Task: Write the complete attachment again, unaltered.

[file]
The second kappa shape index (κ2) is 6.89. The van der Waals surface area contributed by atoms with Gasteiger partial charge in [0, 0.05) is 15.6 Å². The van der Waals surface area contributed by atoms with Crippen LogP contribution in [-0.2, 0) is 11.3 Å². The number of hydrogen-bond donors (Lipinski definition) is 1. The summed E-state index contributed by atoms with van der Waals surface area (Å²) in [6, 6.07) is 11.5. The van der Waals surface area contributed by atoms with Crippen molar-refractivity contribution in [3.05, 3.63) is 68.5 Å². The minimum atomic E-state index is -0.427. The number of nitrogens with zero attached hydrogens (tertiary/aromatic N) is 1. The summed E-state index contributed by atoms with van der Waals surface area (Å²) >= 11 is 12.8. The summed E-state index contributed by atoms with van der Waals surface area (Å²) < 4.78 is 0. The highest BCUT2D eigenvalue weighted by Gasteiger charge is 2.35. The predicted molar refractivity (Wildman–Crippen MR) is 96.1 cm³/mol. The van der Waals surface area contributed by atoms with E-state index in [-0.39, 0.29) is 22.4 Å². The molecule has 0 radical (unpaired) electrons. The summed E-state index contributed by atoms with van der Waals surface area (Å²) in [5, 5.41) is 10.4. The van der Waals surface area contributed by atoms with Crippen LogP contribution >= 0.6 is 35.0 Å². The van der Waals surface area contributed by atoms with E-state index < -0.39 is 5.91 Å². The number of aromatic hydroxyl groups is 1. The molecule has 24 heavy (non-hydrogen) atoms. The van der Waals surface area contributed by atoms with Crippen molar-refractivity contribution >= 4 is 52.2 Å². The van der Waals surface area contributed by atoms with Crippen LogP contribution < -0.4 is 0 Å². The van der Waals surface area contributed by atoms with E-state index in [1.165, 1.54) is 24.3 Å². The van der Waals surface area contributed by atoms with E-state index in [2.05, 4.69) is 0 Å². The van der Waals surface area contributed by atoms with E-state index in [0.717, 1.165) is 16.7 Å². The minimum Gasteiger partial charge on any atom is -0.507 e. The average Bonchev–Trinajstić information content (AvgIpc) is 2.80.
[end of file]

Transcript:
The second kappa shape index (κ2) is 6.89. The van der Waals surface area contributed by atoms with Gasteiger partial charge in [0, 0.05) is 15.6 Å². The van der Waals surface area contributed by atoms with Crippen LogP contribution in [-0.2, 0) is 11.3 Å². The number of hydrogen-bond donors (Lipinski definition) is 1. The summed E-state index contributed by atoms with van der Waals surface area (Å²) in [6, 6.07) is 11.5. The van der Waals surface area contributed by atoms with Crippen molar-refractivity contribution in [3.05, 3.63) is 68.5 Å². The minimum atomic E-state index is -0.427. The number of nitrogens with zero attached hydrogens (tertiary/aromatic N) is 1. The summed E-state index contributed by atoms with van der Waals surface area (Å²) >= 11 is 12.8. The summed E-state index contributed by atoms with van der Waals surface area (Å²) < 4.78 is 0. The highest BCUT2D eigenvalue weighted by Gasteiger charge is 2.35. The predicted molar refractivity (Wildman–Crippen MR) is 96.1 cm³/mol. The van der Waals surface area contributed by atoms with E-state index in [-0.39, 0.29) is 22.4 Å². The molecule has 0 radical (unpaired) electrons. The summed E-state index contributed by atoms with van der Waals surface area (Å²) in [5, 5.41) is 10.4. The van der Waals surface area contributed by atoms with Crippen LogP contribution >= 0.6 is 35.0 Å². The van der Waals surface area contributed by atoms with E-state index < -0.39 is 5.91 Å². The number of aromatic hydroxyl groups is 1. The molecule has 24 heavy (non-hydrogen) atoms. The van der Waals surface area contributed by atoms with Crippen molar-refractivity contribution >= 4 is 52.2 Å². The van der Waals surface area contributed by atoms with Crippen LogP contribution < -0.4 is 0 Å². The van der Waals surface area contributed by atoms with E-state index in [1.165, 1.54) is 24.3 Å². The van der Waals surface area contributed by atoms with E-state index in [2.05, 4.69) is 0 Å². The van der Waals surface area contributed by atoms with E-state index in [0.717, 1.165) is 16.7 Å². The minimum Gasteiger partial charge on any atom is -0.507 e. The average Bonchev–Trinajstić information content (AvgIpc) is 2.80.